WinterSong By S. Jae-Jones


Summary from NetGalley:

Deep in his terrifying realm underground, the cold and forbidding Goblin King casts a dark shadow over nineteen-year-old Liesl. Her grandmother has always warned her to follow wintersong-coverthe old laws, for every year on the longest night of winter, she claims, the Goblin King will emerge into the waking world in search of his eternal bride. Sensible and plain, Liesl knows it’s her duty to keep her beautiful sister Käthe safe from harm. But Liesl finds refuge only in her wild, captivating music, composed in secret in honor of the mysterious Goblin King.

When Käthe is stolen by the Goblin King, Liesl knows she must set aside her childish fantasies to journey to the Underground and save her. Drawn despite herself to the strange, beautiful world she finds—and the mysterious man who rules it—she finds herself facing an impossible choice. With time and the old laws working against her, Liesl must discover who she truly is before her fate is sealed.

Set at the turn of the 19th century, when young upstart composers like Beethoven were forever altering the sound of music, S. Jae-Jones’ richly imagined debut spins a spellbinding tale of music, love, sisterhood, and a young woman’s search for self-actualization.


Reviewed from a copy received from Netgalley.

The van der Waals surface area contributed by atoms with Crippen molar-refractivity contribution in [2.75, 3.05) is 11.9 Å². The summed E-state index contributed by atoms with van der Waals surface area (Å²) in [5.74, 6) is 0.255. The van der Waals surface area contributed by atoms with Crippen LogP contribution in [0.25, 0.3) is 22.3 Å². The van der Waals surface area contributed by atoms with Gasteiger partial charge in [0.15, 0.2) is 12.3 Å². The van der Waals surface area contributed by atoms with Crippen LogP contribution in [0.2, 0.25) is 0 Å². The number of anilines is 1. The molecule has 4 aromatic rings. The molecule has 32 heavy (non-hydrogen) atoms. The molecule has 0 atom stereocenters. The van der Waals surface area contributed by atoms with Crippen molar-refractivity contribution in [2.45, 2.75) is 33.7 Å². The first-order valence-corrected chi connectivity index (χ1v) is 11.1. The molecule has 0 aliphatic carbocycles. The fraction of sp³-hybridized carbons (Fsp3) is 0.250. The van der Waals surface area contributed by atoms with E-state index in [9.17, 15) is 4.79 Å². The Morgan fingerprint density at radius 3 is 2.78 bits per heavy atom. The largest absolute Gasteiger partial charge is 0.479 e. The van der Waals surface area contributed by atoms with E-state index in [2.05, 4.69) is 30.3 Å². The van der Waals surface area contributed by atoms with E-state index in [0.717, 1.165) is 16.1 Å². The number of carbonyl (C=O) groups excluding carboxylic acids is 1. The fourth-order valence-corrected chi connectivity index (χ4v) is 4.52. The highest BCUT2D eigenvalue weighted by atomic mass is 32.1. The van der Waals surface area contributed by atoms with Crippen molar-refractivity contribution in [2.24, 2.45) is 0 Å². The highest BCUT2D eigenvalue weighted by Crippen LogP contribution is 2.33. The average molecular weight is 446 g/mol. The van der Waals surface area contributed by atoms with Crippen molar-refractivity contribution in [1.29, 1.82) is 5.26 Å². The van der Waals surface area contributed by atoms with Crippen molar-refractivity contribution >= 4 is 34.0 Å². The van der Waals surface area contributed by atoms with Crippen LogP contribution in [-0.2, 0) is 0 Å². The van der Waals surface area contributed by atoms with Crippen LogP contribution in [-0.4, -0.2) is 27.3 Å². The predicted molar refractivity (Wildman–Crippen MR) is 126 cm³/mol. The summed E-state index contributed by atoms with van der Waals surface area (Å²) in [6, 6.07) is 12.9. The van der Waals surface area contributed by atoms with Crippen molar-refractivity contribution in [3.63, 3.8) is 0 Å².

I really wanted to love this book. SO many people were saying how fantastic it was months before it was published.  Authors I like were giving it high praise as well. I did like it but I just never really connected to it in the way that I thought I would.

I liked the characters well enough. I thought Liesl was very likable, even though I found her irritating at times. I always like characters that go against the societal norms of the time period the book is set in.  Liesl is strong at times and vulnerable at others, and I think it was this switching back and forth that made it hard for me to engage with her. I was really pleased by the Goblin King.  He was very enigmatic, which I like in characters. Even though I usually prefer a singular point of view in my books, I think this story would have been better if it was told by both Liesl and the Goblin King.  I think I would have enjoyed the story and the ending more if I understood better his motivations.

The setting of the story was satisfactory. It was creepy and the other goblins, creatures and changelings, Liesl encounters on her journey were exceptionally creepy.  The book is suppose to be a retelling of the movie Labyrinth, which I’ve never seen so I can’t speak to that, but I was able to visualize the underground world the author created here.

The length of the book troubled me as well.  I think it could have easily been two books and then the ending could have been less abrupt maybe.  Also, more interactions between Liesl and her family at the beginning of the story would have helped me to understand her and her motivations better.

Overall, I enjoyed the story.  The plot was interesting, but at times it was a bit slow and repetitious, too much agonizing over the same things all of the time.

This is the first book by this author, and although I didn’t love this book as much as I felt I should have, I will still recommend it to friends.  I will also pick up other books by this author when they come out, as I did like her style of writing.


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